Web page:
In the way old days…recording groups had to record together “live” sometimes on just one microphone. If someone made a mistake the group had to start over again. You might imagine that the level of musicianship (the barre) was much higher because if you were a drummer on a session and you dropped your stick in the middle of a magic take, they might excuse you from recording with them again. Forever.
Along with the thrill of the danger, because there is a thrill in the danger, existed an unidentifiable energy between the musicians, maybe akin to sailors in a storm relying on each other for their very lives.
This is “live” recording, something that rarely happens in recording studios today for a variety of reasons with maybe the biggest one having to do with control of the sound. You can individually edit over every aspect of the music until it’s perfect (or you think it’s perfect).
This might be what I detest most about modern technology’s role in music recording. Perfect records sound like s#$t to me and I excuse them from my memory subconsciously, even when I want to enjoy them.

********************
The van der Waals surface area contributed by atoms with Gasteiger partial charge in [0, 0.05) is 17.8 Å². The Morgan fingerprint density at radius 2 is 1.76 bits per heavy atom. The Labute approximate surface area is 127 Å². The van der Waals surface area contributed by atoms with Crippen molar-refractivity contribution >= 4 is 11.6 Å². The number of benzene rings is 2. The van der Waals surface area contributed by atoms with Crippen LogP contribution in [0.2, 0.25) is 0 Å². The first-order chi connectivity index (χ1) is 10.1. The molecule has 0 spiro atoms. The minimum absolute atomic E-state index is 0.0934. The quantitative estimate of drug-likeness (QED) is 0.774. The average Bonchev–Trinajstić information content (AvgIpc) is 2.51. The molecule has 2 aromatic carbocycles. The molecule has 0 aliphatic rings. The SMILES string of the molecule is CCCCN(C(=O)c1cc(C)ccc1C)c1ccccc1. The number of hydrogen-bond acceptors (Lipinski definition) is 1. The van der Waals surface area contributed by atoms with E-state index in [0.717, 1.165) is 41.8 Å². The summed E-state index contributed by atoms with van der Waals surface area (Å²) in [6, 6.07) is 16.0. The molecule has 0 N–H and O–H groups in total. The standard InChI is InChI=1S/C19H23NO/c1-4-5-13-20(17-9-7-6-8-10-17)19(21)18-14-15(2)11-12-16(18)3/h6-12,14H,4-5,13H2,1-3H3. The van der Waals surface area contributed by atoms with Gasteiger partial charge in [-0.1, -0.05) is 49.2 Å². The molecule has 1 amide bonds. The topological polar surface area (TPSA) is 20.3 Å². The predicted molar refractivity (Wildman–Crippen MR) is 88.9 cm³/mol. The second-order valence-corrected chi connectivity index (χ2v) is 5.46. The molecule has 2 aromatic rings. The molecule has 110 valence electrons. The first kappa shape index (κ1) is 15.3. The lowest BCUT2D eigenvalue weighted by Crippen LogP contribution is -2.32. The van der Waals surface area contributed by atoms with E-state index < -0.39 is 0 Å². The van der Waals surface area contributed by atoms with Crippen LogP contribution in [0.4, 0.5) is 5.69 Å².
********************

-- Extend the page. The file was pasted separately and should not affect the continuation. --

The “magic” of the music is in the “live” and is better served when it’s made that way.
“Intro” was recorded with all 3 of us in one room doing it live.
There are no edits.
I’m proud of the groups performance and that we were able to pull it off.
We captured the magic.
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The music world is constantly divided between the past and the future with covers, tributes, nostalgia acts being past derivatives and pretty much anything else falling into the future.
How do we weigh tomorrows sound against what we heard yesterday, especially when yesterdays sounds are what brought us here today?
I recorded and played a lot of music like this for people over covid.
Here’s a sample: